When seals are taken very young they can be made as tame as a cat or dog, answering to their names and following their owners. Two little children once had a young seal brought to them from Alaska. It soon became very fond of them, living in the house, and eating from their hands.. Visitors used to be much amused by its funny ways, and it was a curiosity for miles around. After a time the children were sent away to school, and their parents presented the seal to a neighboring zoological garden, where it was the delight of the keepers on account of its tameness. Three years after the children returned, and decided one day to go to see their old favorite, not imagining that it would remember them, but to their surprise it was so delighted to see them that it was almost ill from the excitement. It barked and whined like a dog, and when they left retired to a corner, where it pined and moped for days, refusing to touch its food, and not taking any notice of the -keepers, with whom it was usually so affectionate. The children, soon after paid it a second visit, when it renewed its demonstrations, whining piteously if they left it for an moment. When they heard how unhappy it had been they begged to have it back, and as the authorities were afraid it might pine to death if left there, they consented, and it returned to its old home, where it passed many happy years with its beloved master and mistress, who never parted with it again.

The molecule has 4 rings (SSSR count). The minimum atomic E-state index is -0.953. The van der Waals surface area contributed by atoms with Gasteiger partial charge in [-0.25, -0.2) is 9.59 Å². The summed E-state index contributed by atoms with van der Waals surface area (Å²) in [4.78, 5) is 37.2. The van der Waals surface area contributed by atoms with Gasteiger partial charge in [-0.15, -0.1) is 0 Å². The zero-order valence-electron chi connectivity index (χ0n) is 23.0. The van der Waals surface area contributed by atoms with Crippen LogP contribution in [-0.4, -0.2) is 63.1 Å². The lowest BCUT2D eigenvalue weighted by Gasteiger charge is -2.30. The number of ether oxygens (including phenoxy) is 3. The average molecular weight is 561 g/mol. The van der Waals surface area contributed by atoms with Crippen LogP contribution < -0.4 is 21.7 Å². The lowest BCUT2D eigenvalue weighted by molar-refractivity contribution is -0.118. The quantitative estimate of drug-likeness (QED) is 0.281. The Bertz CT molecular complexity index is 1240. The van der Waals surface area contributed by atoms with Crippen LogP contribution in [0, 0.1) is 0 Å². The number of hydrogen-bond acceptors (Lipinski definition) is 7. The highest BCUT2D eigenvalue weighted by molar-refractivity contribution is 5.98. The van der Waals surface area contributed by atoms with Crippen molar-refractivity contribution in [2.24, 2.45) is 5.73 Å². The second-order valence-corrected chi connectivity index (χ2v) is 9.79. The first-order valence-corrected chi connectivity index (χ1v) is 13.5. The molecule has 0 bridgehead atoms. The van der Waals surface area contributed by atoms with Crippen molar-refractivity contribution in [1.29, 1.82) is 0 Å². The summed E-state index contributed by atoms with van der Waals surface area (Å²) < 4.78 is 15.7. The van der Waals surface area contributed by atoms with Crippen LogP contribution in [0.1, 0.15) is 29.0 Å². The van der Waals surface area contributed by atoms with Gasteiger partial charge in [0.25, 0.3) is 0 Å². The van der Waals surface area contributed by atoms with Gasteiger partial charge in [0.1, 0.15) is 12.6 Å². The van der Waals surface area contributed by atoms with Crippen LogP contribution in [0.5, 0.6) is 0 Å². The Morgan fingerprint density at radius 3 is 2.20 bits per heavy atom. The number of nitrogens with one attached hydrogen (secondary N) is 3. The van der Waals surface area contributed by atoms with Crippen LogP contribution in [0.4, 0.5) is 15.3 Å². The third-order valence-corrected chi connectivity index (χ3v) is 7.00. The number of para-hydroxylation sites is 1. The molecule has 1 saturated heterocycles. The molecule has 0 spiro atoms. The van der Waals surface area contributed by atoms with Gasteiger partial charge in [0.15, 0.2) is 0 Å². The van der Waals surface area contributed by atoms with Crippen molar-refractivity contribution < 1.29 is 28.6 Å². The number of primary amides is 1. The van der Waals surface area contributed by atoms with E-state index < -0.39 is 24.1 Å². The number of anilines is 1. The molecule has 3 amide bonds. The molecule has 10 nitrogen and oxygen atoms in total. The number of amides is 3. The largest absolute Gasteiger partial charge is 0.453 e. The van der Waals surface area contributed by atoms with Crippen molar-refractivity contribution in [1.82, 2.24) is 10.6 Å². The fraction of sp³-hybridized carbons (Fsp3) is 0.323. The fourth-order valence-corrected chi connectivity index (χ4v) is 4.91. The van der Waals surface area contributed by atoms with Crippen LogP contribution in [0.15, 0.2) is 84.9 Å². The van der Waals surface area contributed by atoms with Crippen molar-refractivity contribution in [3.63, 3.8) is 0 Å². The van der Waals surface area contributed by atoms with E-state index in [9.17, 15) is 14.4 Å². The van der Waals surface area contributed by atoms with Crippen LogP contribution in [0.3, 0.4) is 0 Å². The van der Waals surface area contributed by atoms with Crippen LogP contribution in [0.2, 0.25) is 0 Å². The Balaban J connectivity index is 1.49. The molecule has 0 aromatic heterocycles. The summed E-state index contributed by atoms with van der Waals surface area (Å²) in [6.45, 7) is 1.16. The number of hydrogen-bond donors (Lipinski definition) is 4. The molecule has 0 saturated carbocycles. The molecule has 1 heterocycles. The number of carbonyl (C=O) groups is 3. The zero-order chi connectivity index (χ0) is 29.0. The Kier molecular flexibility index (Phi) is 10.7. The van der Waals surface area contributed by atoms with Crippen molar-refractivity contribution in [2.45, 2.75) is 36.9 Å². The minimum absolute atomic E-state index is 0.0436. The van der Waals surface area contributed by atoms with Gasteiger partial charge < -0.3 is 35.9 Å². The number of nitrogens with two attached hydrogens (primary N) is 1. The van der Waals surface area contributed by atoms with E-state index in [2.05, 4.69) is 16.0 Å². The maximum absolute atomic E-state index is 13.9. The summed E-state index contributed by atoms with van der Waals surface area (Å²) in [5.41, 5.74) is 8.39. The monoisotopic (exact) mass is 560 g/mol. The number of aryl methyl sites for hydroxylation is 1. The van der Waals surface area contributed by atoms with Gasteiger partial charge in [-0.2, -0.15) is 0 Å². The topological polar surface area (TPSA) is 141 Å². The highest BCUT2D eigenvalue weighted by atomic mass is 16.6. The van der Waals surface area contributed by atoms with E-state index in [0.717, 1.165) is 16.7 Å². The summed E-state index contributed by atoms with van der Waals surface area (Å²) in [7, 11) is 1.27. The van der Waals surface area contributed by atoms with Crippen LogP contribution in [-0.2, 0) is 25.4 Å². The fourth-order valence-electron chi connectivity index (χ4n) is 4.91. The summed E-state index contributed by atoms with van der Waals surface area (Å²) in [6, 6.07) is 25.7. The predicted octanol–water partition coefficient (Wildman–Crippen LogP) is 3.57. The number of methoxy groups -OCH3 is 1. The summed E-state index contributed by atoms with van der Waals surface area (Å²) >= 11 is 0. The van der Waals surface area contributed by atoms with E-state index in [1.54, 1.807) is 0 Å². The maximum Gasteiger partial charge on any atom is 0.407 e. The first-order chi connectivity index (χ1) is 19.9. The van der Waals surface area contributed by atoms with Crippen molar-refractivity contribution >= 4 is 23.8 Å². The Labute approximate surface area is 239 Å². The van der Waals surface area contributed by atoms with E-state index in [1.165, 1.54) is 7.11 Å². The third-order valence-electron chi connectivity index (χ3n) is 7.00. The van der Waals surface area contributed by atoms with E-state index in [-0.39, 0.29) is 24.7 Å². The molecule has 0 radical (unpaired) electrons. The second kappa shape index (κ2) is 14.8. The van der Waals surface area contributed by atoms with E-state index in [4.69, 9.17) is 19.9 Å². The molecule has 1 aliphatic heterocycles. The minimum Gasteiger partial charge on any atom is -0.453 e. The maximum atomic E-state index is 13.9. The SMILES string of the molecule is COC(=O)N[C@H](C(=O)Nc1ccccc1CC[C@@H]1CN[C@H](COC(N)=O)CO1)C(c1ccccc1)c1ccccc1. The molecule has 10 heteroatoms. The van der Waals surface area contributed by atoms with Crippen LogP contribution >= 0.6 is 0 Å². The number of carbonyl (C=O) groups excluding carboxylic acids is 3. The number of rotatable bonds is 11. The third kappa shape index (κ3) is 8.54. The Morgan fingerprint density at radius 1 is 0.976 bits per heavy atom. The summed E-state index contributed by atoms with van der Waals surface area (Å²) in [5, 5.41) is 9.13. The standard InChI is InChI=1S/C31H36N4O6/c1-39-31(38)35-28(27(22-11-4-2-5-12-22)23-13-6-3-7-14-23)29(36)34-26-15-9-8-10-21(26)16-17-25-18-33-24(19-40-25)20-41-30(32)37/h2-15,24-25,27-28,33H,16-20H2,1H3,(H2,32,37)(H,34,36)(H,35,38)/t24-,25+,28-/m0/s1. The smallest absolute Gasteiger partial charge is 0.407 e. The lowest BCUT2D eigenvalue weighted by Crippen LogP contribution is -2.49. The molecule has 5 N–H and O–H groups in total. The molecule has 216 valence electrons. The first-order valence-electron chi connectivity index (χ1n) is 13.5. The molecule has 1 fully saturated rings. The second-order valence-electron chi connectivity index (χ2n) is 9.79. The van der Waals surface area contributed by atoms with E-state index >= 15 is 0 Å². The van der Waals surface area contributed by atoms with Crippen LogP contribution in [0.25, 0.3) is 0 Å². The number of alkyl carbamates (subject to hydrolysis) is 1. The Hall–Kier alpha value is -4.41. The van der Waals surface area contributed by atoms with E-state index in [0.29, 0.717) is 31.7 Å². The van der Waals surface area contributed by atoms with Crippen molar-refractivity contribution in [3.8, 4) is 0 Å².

The usual length of these animals is five or six feet. The head is large and round, the neck small and short, and on each side of the mouth there are several strong bristles. From the shoulders the body tapers to the tail. The eyes are large, there are no external ears, and the tongue is cleft or forked at the end.

The legs are very short, and the hinder ones are placed so far back as to be of but little use, except in swimming. The feet are all webbed. The tail is short. The animals vary in color, their short, thick-set hair being sometimes gray, sometimes brown or blackish, and sometimes even spotted with white or yellow.

Seals delight in thunderstorms, and during these times they will sit on the rocks and contemplate with apparent pleasure and gratification the convulsion of the elements.

The Icelanders entertain, respecting these animals, a strange superstition. They believe them to resemble the human species more than any other creature, and that they are the offspring of Pharaoh and his host, who were converted into seals when they were overwhelmed in the Red Sea.